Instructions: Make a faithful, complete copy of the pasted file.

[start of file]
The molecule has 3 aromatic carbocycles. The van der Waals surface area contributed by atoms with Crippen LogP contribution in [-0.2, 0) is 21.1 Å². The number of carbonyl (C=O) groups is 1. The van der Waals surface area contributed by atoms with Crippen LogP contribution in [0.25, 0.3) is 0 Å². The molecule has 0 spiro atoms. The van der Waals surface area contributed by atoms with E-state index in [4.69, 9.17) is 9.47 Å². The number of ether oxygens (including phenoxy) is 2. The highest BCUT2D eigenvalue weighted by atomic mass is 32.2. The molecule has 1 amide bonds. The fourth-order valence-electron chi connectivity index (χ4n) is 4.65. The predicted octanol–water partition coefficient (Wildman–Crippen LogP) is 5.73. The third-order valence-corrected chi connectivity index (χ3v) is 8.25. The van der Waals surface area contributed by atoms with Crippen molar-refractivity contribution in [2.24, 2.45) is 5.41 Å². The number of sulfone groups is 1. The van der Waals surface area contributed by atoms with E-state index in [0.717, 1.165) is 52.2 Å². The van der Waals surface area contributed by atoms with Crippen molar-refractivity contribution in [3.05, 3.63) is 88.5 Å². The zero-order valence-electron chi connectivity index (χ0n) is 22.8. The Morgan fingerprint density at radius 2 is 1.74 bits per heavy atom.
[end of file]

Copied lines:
The molecule has 3 aromatic carbocycles. The van der Waals surface area contributed by atoms with Crippen LogP contribution in [-0.2, 0) is 21.1 Å². The number of carbonyl (C=O) groups is 1. The van der Waals surface area contributed by atoms with Crippen LogP contribution in [0.25, 0.3) is 0 Å². The molecule has 0 spiro atoms. The van der Waals surface area contributed by atoms with E-state index in [4.69, 9.17) is 9.47 Å². The number of ether oxygens (including phenoxy) is 2. The highest BCUT2D eigenvalue weighted by atomic mass is 32.2. The molecule has 1 amide bonds. The fourth-order valence-electron chi connectivity index (χ4n) is 4.65. The predicted octanol–water partition coefficient (Wildman–Crippen LogP) is 5.73. The third-order valence-corrected chi connectivity index (χ3v) is 8.25. The van der Waals surface area contributed by atoms with Crippen molar-refractivity contribution in [2.24, 2.45) is 5.41 Å². The number of sulfone groups is 1. The van der Waals surface area contributed by atoms with E-state index in [0.717, 1.165) is 52.2 Å². The van der Waals surface area contributed by atoms with Crippen molar-refractivity contribution in [3.05, 3.63) is 88.5 Å². The zero-order valence-electron chi connectivity index (χ0n) is 22.8. The Morgan fingerprint density at radius 2 is 1.74 bits per heavy atom.